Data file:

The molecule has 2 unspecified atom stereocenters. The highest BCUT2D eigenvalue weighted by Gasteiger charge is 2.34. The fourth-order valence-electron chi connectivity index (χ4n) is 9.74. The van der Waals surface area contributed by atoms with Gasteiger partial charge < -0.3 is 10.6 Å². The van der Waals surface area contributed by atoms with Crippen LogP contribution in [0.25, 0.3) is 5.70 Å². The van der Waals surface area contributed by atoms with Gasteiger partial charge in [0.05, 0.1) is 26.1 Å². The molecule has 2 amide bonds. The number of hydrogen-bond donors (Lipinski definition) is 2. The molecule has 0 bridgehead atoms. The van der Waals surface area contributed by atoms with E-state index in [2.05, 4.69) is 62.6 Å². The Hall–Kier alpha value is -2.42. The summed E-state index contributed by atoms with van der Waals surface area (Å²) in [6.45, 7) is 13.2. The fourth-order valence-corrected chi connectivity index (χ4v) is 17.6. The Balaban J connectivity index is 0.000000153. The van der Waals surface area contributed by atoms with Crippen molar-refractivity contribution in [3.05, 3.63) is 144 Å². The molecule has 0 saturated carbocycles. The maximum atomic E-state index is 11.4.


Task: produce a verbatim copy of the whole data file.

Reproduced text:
The molecule has 2 unspecified atom stereocenters. The highest BCUT2D eigenvalue weighted by Gasteiger charge is 2.34. The fourth-order valence-electron chi connectivity index (χ4n) is 9.74. The van der Waals surface area contributed by atoms with Gasteiger partial charge < -0.3 is 10.6 Å². The van der Waals surface area contributed by atoms with Crippen LogP contribution in [0.25, 0.3) is 5.70 Å². The van der Waals surface area contributed by atoms with Gasteiger partial charge in [0.05, 0.1) is 26.1 Å². The molecule has 2 amide bonds. The number of hydrogen-bond donors (Lipinski definition) is 2. The molecule has 0 bridgehead atoms. The van der Waals surface area contributed by atoms with E-state index in [2.05, 4.69) is 62.6 Å². The Hall–Kier alpha value is -2.42. The summed E-state index contributed by atoms with van der Waals surface area (Å²) in [6.45, 7) is 13.2. The fourth-order valence-corrected chi connectivity index (χ4v) is 17.6. The Balaban J connectivity index is 0.000000153. The van der Waals surface area contributed by atoms with Crippen molar-refractivity contribution in [3.05, 3.63) is 144 Å². The molecule has 0 saturated carbocycles. The maximum atomic E-state index is 11.4.